The proofs that the Incas. . . had a real system of astronomy are scattered, partly in what remains of the monuments that were consecrated to the sun, and partly in the accounts of historians—accounts which, whether because their importance has not been suspected, or because of the difficulty of quoting them, most of them having been printed only once, others having remained in the state of manuscript, and very few of them having been translated, are but little known to men of science. Whatever the verity of the legends preserved in these accounts, we find a comparatively highly developed astronomical system among the Incas, of which the most interesting parts are here given from rare documents already published, and from American manuscripts and traditions. The work has not before been done so completely.
Six nations only—China, Mongolia, India, Chaldea, Egypt, and Australia—had, before the discovery of America, divided the visible celestial sphere into constellations, and had used figures of their own invention to represent them. The Peruvians, although situated at the meeting of the Northern and Southern hemispheres, did not extend their division over the whole sphere; they recognized and studied only a few of the more brilliant constellations, like the Pleiades, the Jaguar, the Standard, the Southern Cross, and some other groups which have not yet been identified. It is probable that they extended this division further than the first historians—who were not learned in astronomy, and could therefore pay little attention to all the details—represent. Later writers speak of other constellations which they do not mention. The Incas called the milky way the dust of stars, and gave names to its different parts. What is now called the Coal Sack was figured by them as a doe suckling her fawn—a simple and poetic transformation of the Grecian and Aryan legend of Hercules and his nurse. A few stars of the first magnitude, such as Capella and Vega, had special names. It is almost impossible that the Incas should have failed to give distinct names to the splendid stars of the Southern hemisphere, such as Sirius, Canopus, Achernar, etc. The silence of historians respecting this point is far from being conclusive, and may be accounted for by supposing that many of these stars not being visible in our hemisphere, they did not ask the natives for their names, and limited their inquiries to the stars of the Northern hemisphere which they knew.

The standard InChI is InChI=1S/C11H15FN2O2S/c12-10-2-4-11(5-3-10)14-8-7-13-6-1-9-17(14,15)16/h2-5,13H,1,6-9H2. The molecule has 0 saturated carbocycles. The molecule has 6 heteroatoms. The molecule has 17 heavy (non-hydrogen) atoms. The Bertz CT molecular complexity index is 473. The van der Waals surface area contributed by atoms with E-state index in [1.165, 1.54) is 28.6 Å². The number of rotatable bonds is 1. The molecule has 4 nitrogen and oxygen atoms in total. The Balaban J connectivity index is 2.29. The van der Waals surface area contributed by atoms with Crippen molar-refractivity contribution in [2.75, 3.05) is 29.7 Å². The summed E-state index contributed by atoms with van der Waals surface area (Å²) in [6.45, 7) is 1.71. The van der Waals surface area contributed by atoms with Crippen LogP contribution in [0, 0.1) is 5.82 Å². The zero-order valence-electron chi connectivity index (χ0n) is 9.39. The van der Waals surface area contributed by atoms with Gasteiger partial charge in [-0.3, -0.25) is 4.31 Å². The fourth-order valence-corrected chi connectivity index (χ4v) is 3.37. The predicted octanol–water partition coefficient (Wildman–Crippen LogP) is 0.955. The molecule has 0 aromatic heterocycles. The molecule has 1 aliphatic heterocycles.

The only planet which the Incas had discovered was Venus, which they called the hairy, on account of the brightness of its
- Acosta, Histoire des Indes, 1591, Book V, chap. iv.
- Garcilaso, First Part of the Royal Commentaries, 1609, Book II, chap, xxiii.
- Acosta. Cælius, Cælum astronomico-poeticum, 1662, chap. xix.